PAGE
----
Insider: Rodney’s Inconsistency Reason For Concern

By Justin Toscano

As of Friday, the Arizona Diamondbacks sit just one-half game out of first-place in the National League West. However, it hasn’t all been positive.

A good closer is a necessity for teams fighting to make the postseason down the stretch, and red flags have already popped up for the D-backs at that position. The club signed closer Fernando Rodney this past offseason, but he didn’t fare well in April.

The 40-year-old closer blew back-to-back chances last week, both while the D-backs were vying for first place with the Rockies. Rodney (1-2) allowed a five-run ninth to the Padres and let in two runs to the Rockies and both resulted in losses.

“There’s a reason that there’s not that many 40-year old closers,” said ESPN baseball reporter Pedro Gomez in an interview with Sports360AZ’s Brad Cesmat on Wednesday. “Mariano Rivera comes to mind, but that’s kind of the exception. It’s a hard position.”

Rodney’s lengthy career started in 2002 with the Detroit Tigers. Since then, he has played for the Angels, Rays, Mariners, Cubs, Padres and Marlins. He has 268 career saves, but Gomez said he may not be the same closer he was in years past.

“Mentally, he can absolutely handle the grind, but he’s no longer the 33-year-old flamethrower that had pinpoint control that he once was back in Detroit and places like that,” Gomez said.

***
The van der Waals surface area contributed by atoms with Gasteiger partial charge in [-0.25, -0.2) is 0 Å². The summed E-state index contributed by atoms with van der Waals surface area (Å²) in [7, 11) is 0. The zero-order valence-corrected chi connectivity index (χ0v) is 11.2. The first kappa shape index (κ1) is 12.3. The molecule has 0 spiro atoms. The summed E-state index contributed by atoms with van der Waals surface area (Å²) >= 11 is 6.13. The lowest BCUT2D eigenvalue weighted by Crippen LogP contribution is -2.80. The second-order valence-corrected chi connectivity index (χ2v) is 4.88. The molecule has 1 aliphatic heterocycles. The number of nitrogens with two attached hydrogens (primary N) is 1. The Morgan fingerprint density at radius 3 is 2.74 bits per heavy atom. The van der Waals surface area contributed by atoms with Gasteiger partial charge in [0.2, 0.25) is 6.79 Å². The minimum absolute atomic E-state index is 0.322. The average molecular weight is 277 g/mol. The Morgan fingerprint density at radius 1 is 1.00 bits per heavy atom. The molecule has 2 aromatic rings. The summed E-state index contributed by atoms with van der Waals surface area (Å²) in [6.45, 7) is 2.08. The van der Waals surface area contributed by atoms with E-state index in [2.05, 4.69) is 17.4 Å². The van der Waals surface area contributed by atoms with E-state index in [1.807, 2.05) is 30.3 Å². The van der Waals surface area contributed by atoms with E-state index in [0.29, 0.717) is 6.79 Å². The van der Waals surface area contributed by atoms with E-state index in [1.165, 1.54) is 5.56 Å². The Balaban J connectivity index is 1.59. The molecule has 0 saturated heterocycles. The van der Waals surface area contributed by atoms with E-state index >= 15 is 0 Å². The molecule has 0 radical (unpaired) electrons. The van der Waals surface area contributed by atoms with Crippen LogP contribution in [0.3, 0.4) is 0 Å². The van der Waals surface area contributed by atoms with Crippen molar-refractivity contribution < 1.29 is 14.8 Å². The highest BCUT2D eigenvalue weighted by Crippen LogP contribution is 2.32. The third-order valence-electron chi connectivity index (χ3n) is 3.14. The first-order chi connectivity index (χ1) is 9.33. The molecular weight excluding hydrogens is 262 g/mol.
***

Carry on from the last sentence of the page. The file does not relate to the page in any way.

Gomez said Rodney is the club’s best option at closer right now, but he expects the team to address the position if it’s still in the race come July and Rodney continues to be up and down.

Regardless of the concern surrounding Rodney, the D-backs have been a pleasant surprise. 

Since entering the majors in 2014, third baseman Jake Lamb has played more and more each year. His production has also risen. Last season, he hit 29 home runs and had 91 RBI in 151 games.

He is off to a hot start this year, fully taking advantage of his opportunity to play every day.

“You need guys that weren’t expected to maybe have huge years to have bright years,” Gomez said. “That’s the only way you continue to be relevant for the six months of the season. You need guys to do more than they’ve ever done before.”

When discussing the D-backs’ hot start and whether it can be sustained, Gomez drew parallels to the Houston Astros losing 100 or more games in three straight seasons (2011-2013). In 2014, they lost 92 games.

But the next season, the Astros made the Wild Card game and defeated the Yankees in New York to advance to the second round. Turnarounds can happen, Gomez said.

“These are building blocks and the only way you get to September is to build from the start,” he said.

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